In contrast, a negative interest rate means that a person who purchases a new car today can choose between paying a large amount of cash immediately or a smaller amount if they pay later. Unless cash hoarding is very expensive, people have an incentive to withdraw their deposits in a bank as cash and hoard them in a safe deposit box until the delayed payment falls due. 

But why would a vendor offer such a deal? Why would they prefer to accept a smaller amount of cash in the future that the full amount immediately? Maybe they fear the government plans to confiscate some or all of their cash or bank deposits if they receive payment immediately. Maybe a negative interest allows them to offer a customer a discount without formally reducing the price. 

You can imagine the sales pitch: ‘Have we a deal for you. You can pay the full price now, or if you pay later we will give you a five percent discount and a free set of steak knives. Is the manager crazy or what? You better buy now because the deal can’t last long.’ 

Or maybe negative interest rates are simply a coordination device, allowing all firms to offer implicit discounts without changing their headline prices. Whatever the reason, it is still curious that lenders rather than borrowers are being asked to take a redistributive hit because firms are reluctant to cut prices to induce higher demand. 

Distributional implications

Negative interest rates can be expected to have other effects as well. Loans or delayed payment arrangements can finance asset exchange as well as new activity. If delayed payment makes the purchase of firms or second-hand houses cheaper, there is the risk that negative interest rates will raise the current price of assets. The rationale for doing this when asset prices are near record highs is far from obvious. Negative interest rates on loans used to finance asset exchange also have distributional consequences, favouring people who have previously chosen to purchase assets rather than those who lent money to others. The reason for redistributing wealth to people who have equity rather than debt claims on assets is not particularly clear.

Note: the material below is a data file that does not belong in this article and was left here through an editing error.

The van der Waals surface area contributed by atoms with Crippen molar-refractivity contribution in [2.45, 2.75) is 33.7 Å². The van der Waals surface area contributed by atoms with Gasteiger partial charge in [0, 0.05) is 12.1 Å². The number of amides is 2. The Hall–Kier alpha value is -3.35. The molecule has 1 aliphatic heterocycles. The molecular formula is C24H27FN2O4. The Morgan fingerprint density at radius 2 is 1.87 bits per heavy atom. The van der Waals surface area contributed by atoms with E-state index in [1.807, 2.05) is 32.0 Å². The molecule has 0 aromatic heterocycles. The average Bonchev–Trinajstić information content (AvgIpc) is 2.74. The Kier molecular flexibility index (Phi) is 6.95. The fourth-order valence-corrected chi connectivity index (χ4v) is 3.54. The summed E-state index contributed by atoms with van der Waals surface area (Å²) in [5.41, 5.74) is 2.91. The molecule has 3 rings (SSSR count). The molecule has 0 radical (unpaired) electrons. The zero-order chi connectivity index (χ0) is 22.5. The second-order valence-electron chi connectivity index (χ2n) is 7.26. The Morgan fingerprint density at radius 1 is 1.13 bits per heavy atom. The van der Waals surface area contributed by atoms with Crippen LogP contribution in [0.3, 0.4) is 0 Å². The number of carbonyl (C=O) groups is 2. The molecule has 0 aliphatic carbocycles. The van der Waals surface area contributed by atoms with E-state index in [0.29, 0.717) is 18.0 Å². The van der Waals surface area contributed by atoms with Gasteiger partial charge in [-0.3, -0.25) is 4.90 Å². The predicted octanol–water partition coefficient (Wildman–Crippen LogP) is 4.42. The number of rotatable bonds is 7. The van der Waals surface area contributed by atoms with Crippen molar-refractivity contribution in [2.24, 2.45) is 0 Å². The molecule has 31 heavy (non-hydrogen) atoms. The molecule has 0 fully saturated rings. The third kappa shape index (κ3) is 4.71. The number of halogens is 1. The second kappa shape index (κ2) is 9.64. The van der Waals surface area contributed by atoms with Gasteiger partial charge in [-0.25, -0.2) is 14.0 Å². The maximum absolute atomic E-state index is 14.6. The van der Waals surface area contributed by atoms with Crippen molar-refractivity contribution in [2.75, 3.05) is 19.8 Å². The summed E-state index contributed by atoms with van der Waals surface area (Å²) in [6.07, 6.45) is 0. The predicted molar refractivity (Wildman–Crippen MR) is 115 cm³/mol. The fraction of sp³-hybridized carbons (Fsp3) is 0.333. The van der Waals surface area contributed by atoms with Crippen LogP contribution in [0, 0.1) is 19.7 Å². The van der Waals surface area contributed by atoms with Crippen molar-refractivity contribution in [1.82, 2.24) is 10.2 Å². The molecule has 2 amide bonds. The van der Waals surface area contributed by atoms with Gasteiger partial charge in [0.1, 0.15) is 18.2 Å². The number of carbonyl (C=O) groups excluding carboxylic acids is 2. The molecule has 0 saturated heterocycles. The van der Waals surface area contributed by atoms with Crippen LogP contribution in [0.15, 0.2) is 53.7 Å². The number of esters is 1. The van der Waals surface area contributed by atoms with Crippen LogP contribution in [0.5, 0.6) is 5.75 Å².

Is there an alternative to negative money interest rates? If the government is concerned about the decline in output and employment that occurs when firms do not cut prices in the face of temporary adverse demand shocks, it could always try to induce a temporary reduction in prices by another means. One obvious way is to temporarily reduce its GST tax, to reward those who spend now rather than to try and punish those who save by accumulating bank deposits. Clearly this results in temporarily lower revenue, which will need to be offset by higher taxes in later more buoyant times. This policy will also result in a different distribution of income and consumption than the effect of negative interest rates. 

I have no idea about the relative merits of the redistributive effects of negative interest rates and a temporary cut in the consumption taxes. I don’t even know if those advocating negative interest rates have attempted to understand the relative distributive implications of these different policies. I hope they have, because it is not clear that negative money interest rates are an effective substitute for temporary price cuts. This suggests careful thought is in order before attempts are made to crash through the zero bound barrier. As Jerome Powell has argued, there is little evidence that negative interest rates without price falls are a panacea for the problems caused by low demand.